Hanna-Barbera kept adding to its animation staff in waves as it added more and more series to the television schedule. A bunch of the new artists had spent some time at Disney and one of them was Jerry Hathcock.
This blog exists to give some deserved attention to the fun, early Hanna-Barbera half-hour shows of the ‘50s. As far as I can tell, Jerry didn’t work on any of them. But I found a clipping about him and any time I can pass on biographical information about the old-time animators that have some connection with the studio, I’ll do it. And Jerry is close enough. Several places on the internet indicate he came over from the UPA TV factory (you’ll see his name on the regrettable Dick Tracy series) in time to work on the second season of The Flintstones. Word is you can see his work in ‘Latin Lover.’ He went on to work on many different H-B shows.
This clipping is from The Courier of Prescott, Arizona, dated August 29, 1982. Hathcock drew Fred to accompany the photo.
Once Worked For Disney
Flintstones’ animator graduates to western painting
By CRAIG HOWSON
Courier Feature Editor
He doesn’t talk funny or dress in animal skins, but Jerry Hathcock used to be very close to Fred Flintstone.
Hathcock worked for some five years as art director for The Flintstones television series in the early and mid 1960s while employed by Hanna-Barbera, one of Hollywood’s largest cartoon producers. He is currently visiting Prescott for a showing of his Western style art at the Gold Rush Gallery on Cortez Street.
“I got started with the Willy Whopper series when I first went to work,” he explained. “In 1940 I worked on the first Porky Pig cartoons for Warner Brothers and then I went to work for Disney and I worked for Disney for about 17 years.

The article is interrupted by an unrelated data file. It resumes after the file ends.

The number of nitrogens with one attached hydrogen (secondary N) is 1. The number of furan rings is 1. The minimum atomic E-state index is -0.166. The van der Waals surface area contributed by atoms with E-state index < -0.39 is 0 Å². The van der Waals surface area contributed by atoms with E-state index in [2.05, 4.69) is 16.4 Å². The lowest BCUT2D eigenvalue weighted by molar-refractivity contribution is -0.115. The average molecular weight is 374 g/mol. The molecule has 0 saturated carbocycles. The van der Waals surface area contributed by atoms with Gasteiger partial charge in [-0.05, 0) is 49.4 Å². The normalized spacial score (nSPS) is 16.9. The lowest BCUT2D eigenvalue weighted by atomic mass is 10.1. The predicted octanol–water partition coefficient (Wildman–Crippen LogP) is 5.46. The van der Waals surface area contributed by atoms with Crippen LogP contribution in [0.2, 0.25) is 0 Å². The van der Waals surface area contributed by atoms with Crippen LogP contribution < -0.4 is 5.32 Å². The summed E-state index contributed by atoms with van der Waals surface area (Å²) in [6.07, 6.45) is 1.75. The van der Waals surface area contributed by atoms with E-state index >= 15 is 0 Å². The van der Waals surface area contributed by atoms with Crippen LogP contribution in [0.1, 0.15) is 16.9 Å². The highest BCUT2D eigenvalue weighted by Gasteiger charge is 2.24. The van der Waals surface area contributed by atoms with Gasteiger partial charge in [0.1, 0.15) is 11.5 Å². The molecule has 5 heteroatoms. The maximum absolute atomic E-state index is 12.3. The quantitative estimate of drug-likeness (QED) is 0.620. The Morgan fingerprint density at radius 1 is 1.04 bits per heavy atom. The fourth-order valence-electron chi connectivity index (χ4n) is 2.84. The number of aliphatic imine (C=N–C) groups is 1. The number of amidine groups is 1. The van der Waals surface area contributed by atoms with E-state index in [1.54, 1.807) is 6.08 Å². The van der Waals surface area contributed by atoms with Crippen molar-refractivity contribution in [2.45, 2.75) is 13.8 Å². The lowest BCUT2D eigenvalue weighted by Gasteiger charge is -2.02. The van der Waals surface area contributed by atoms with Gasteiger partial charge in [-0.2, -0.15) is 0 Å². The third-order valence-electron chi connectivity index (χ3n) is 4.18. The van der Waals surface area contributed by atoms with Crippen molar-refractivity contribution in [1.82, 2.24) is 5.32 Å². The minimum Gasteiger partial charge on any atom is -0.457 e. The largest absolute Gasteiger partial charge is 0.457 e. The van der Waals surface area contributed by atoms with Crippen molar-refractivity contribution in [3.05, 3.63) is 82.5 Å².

“I got credits on about 30 Pluto cartoons, and some Donald Ducks and the movies Peter Pan, Lady and the Tramp and I worked on Sleeping Beauty, but they finished that after I left.”
Disney’s studios and Hanna-Barbera were two different environments. While his Disney work centered on movies that took two or three years to produce, an entire season of Flintstones had to be produced each year.
“Hanna-Barbera were production people ... they took when was available, television cartoons,” Hathcock explained. “They built their staff around the television series and were planned animators as opposed to full animators.”
The television series had only about 2 to 3 drawings on every foot of film, while the movies produced by the Disney studios had a drawing every frame, or 16 drawings on every foot of film, he said.
“Disney had this thing about motion and for every movement one way there had to be something in the other direction,” Hathcock laughed. “If a character doffs his hat, then you had him making a gesture, at the same time, in the other direction.”
In the early days of the Flintstones series there were only two animators, Hathcock and another fellow. As time went on and production demands grew, the animation staff grew to six or eight.
“We had to create 30 half-hour shows each year for the Flintstones,” he said. “While we were spending about $50,000 for each episode, Disney was spending $5 or $6 million for a movie.”
Walt Disney, Hathcock remembers, was a man “who knew what the public wanted.”
“He knew what he wanted and he was a terrific story man,” he said. “Disney was willing to back his ideas with everything he had. When I went to work there practically everything was owned by the bank.